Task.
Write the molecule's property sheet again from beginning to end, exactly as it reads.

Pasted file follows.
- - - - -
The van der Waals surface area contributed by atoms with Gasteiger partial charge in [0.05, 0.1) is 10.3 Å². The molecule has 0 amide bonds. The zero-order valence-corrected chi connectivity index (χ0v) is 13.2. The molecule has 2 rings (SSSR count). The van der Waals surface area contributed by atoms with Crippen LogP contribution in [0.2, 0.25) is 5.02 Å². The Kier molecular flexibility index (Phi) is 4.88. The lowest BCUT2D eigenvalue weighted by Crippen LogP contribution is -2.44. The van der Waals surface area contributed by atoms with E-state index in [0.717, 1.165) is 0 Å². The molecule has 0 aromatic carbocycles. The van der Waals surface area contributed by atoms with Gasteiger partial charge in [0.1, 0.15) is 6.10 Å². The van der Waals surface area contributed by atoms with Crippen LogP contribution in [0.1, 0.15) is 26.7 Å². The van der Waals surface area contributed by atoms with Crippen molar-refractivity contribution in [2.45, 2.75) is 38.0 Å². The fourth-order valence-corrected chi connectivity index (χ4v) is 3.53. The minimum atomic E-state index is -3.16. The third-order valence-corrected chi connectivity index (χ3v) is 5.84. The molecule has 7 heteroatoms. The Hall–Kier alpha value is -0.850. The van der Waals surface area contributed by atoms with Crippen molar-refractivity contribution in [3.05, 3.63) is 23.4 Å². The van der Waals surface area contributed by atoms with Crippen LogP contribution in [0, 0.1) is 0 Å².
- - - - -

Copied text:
The van der Waals surface area contributed by atoms with Gasteiger partial charge in [0.05, 0.1) is 10.3 Å². The molecule has 0 amide bonds. The zero-order valence-corrected chi connectivity index (χ0v) is 13.2. The molecule has 2 rings (SSSR count). The van der Waals surface area contributed by atoms with Crippen LogP contribution in [0.2, 0.25) is 5.02 Å². The Kier molecular flexibility index (Phi) is 4.88. The lowest BCUT2D eigenvalue weighted by Crippen LogP contribution is -2.44. The van der Waals surface area contributed by atoms with E-state index in [0.717, 1.165) is 0 Å². The molecule has 0 aromatic carbocycles. The van der Waals surface area contributed by atoms with Gasteiger partial charge in [0.1, 0.15) is 6.10 Å². The van der Waals surface area contributed by atoms with Crippen LogP contribution in [0.1, 0.15) is 26.7 Å². The van der Waals surface area contributed by atoms with Crippen molar-refractivity contribution in [2.45, 2.75) is 38.0 Å². The fourth-order valence-corrected chi connectivity index (χ4v) is 3.53. The minimum atomic E-state index is -3.16. The third-order valence-corrected chi connectivity index (χ3v) is 5.84. The molecule has 7 heteroatoms. The Hall–Kier alpha value is -0.850. The van der Waals surface area contributed by atoms with Crippen molar-refractivity contribution in [3.05, 3.63) is 23.4 Å². The van der Waals surface area contributed by atoms with Crippen LogP contribution in [0, 0.1) is 0 Å².